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Geneva II begins with both sides of Syria blaming each other



by Joseph Earnest  February 10, 2014


Newscast Media GENEVA—A second round of peace talks between Syria's regime and opposition rebels has begun with the two sides trading blame for deadly violence. Hundreds of people have been killed and food aid has been disrupted in recent days.


UN-Arab League envoy Lakhdar Brahimi held separate closed-door meetings with Syrian government and opposition representatives at the latest round of talks in Geneva on Monday. The first face-to-face meeting between the two sides ended 10 days ago with little agreement.

"The negotiations cannot continue while the regime is stepping up its violence against the Syrian people," opposition spokesman Louay Safi (pictured) told reporters after a 90-minute meeting with Brahimi. "It is not acceptable that the regime will send its own delegation to talk peace while it is killing our people in Syria. This must stop. We asked the international community to do something about it."

After one meeting, Syrian Deputy Foreign Minister Faisal Mekdad condemned the reported massacre of civilians by Islamist rebel forces when they overran the central village of Maan on Sunday.

"The number of those killed yesterday by the terrorist groups is over 50," Mekdad told reporters, adding that "four disabled people were slaughtered like sheep."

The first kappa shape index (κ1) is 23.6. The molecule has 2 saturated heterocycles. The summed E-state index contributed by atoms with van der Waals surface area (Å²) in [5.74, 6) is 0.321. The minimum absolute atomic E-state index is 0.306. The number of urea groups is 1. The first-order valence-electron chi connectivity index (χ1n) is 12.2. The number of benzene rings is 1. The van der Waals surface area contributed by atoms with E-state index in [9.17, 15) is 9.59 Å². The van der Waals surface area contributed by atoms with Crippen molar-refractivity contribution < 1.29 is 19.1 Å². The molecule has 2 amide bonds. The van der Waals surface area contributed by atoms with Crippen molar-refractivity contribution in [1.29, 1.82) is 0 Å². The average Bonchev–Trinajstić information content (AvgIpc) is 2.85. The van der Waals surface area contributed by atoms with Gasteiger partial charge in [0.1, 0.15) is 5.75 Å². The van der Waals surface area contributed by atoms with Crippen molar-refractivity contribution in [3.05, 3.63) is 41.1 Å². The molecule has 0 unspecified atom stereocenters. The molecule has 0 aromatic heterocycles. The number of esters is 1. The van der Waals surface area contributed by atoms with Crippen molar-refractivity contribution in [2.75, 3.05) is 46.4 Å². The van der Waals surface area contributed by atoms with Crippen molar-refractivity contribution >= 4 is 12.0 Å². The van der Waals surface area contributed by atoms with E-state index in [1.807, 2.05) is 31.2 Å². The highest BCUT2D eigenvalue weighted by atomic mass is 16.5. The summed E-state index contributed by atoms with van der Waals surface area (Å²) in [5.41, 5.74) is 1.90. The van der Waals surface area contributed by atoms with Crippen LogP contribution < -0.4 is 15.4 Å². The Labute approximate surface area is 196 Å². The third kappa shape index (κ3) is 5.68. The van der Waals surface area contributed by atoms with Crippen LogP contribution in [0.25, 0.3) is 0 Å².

The Britain-based pro-opposition Syrian Observatory for Human Rights reported that 21 civilians had been killed in the village, which is populated by Alawites, the same Islamic sect to which President Bashar al-Assad belongs. A further 20 village fighters were killed trying to protect their homes, the Observatory added.

Safi, who presented Brahimi with a 1,000-page report on regime violence, said the regime was using the Maan attack to shift blame onto others.

"Yes there are violations by some gangs ... because of the political and security chaos, but the primary responsibility lies on the regime," he said, adding that the opposition's main goal in Geneva was to form a transitional governing body.

Mekdad said the regime would not discuss whether Assad might step down. "Please tell those who dream of wasting our time here in such a discussion to stop it," he said.

Russia, meanwhile, has proposed that the UN and Syrian factions join Moscow and Washington for collective peace talks in Geneva.     Add Comments>>


Source: Radio Deutsche Welle










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